Carolus Linnaeus Classification system

The classification system of Linnaeus was based on floral characteristics. He chiefly used characters of stamen’s. Therefore, his system is called sexual system. This system is very convenient for the identification of plants. I le presented his classification system in two books. These books are Species Plantarum and Genera Plantarum.

Advantages of Linnaeus system: Linnaeus was first to introduced some system of classification. It gave some basic knowledge of classification. So it was widely accepted by the taxonomists of that time. It provided a reference work. He gave clear cut concept of species. This concept is still used today.

Disadvantage of Linnaeus system: Linnaeus declared his system as artificial or temporary. He realized that that this system should be changed with some natural system. Linnaeus grouped some unrelated plants due to similarity in flower structure. Similarly. Linnaeus was a religious person.opposed the concept of evolution in classification.

Scheme of Linnaeus system: Linnaeus divided be plants into twenty four classes. He mostly used the characteristics of stamens to differentiate between classes. He also used tne conditions of perigynous, hypogynous, dynamous, filaments fused or not fused, number of fasicles anther attachment, presene of male and female flowers. These classes are:

I. Class Monandria: They have single stamen. Examples: Canna

  1. Class Diandria: They have two stamens. Example: Salva
  2. Class T Hand ria: They have three stamens. Example: Poa
  3. Class Tetrandria: They have four stamens. Example: Cuscuta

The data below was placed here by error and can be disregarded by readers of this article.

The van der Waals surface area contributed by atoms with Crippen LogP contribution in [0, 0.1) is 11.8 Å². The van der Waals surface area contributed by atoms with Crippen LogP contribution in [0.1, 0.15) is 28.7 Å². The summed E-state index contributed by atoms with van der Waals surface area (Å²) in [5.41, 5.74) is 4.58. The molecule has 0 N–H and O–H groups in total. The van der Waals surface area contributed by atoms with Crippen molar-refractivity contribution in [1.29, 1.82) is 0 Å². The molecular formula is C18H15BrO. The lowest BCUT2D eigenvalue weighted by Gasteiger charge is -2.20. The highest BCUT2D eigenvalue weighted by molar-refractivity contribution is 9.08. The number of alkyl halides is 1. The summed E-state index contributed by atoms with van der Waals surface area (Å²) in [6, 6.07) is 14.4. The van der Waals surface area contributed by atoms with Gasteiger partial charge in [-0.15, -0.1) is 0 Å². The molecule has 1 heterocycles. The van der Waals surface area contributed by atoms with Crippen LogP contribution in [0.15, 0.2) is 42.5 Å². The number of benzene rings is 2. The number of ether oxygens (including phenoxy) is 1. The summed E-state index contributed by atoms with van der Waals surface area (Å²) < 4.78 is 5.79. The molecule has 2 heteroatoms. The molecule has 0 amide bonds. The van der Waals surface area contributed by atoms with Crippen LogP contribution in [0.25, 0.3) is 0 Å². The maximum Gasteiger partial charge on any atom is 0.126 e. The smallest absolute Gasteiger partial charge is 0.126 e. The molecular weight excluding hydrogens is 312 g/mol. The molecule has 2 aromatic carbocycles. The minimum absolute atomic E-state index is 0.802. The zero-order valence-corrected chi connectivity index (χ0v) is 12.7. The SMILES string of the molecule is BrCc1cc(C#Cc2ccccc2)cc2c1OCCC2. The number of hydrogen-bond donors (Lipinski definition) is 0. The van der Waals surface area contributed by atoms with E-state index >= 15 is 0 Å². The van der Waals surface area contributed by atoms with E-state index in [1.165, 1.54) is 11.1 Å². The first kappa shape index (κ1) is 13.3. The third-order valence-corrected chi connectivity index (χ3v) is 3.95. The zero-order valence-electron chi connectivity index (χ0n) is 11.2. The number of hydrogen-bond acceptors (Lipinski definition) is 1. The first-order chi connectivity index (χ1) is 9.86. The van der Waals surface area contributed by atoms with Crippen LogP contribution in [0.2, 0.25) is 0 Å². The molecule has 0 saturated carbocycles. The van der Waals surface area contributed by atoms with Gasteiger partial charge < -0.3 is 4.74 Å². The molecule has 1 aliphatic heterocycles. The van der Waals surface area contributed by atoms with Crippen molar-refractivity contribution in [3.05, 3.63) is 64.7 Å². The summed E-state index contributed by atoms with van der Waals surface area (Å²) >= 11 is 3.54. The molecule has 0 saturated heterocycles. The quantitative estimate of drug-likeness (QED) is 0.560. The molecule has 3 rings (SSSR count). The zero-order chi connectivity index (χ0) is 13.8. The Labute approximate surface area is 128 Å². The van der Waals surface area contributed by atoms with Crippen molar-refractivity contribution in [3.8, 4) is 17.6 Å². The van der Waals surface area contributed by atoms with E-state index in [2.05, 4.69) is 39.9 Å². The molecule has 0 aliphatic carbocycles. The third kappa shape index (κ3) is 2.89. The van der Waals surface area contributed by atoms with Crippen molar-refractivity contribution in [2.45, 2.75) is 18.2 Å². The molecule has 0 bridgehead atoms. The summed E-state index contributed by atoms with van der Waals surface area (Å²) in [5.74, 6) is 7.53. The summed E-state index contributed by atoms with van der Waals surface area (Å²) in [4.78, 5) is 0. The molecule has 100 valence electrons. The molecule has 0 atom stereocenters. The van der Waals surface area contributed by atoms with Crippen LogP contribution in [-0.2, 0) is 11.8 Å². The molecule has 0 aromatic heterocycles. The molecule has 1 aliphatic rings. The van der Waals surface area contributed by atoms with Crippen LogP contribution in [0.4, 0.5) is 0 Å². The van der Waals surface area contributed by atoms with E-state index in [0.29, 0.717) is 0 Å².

1. Class Pentandira: They have five stamens. Example: Daucus
    2. Class Hexandria: They have six stamens. Example: Rumex
    3. Class Heptandria: They have seven stamens. Example: Aesculus

    4. Class Octandrit They have eight stamens. Example: Sapindus

    5. Class Enneandria: They have nine stamens. Example: Rheum

    6. Class Decandria: They have ten stamens. Example: Silene

    7. Class Dodecandria: They have 12-19 stamens. Example: Euphorbia

    8. Class Icosandria: They have 20 or more stamens and hypogynous condition. Example: Cactus.

    9. Class Polyandria: They have 20 or more stamens with hypogynous condition. Example: Ranunculus

    10. Class Didynamia: They have didynamous stamens. Example: • Bignonia

    11. Class Tetradynamia: They have tetradynamous stamens. Example: Trifolium.

    12. Class Monodelphia: They have fused filament with one fasicle. Example: Sida
    1. Class Diadelphia: They have fUsed filament with two fasieles. Example: Polygala

    2. Class Polydelphia: Their stamens are fused with several fasicles. Example: Citrus

    3. Class Syngenesia: They have anther connate. Example: Viola

    4. Class Gynandria: Their stamens are fused to their pistils. Example: Orchis

    5. ..Class Monoecia: They have male and female flowers on same plant. Example: Belida

    6. Class Dioecia: They lune male and female flowers on different plant. Example: Najas

    7. Class Polygamia: Their Ilmsers are polygamous. Example: Pupil

    8. Class Cryptogamia: Flowers are absent or not apparent. Example: Fucus

    Classification system of Jussieu

    This system was proposed by Bernard de Jussieu and Laurent Jussiett. They introduced Natural classification system. They divided the plants into 100 orders and 15 classes. They recognized the difference between Monocotyledons and Dicotyledons. They separated the cryptograms (non-seed producing) from seed producing plants. They divided the plants into three groups:

        I. Acotyledons: They are non-seed producing plants.

    1. Monocotyledons: They hat c single cotyledons.
    2. Dicotyledons: They have two cotyledons.

    Augustine Pyrame de Condone improved the Jussietis system. I le divided the plants into 213 orders. lie used morphological characteristics to differentiate between these orders.

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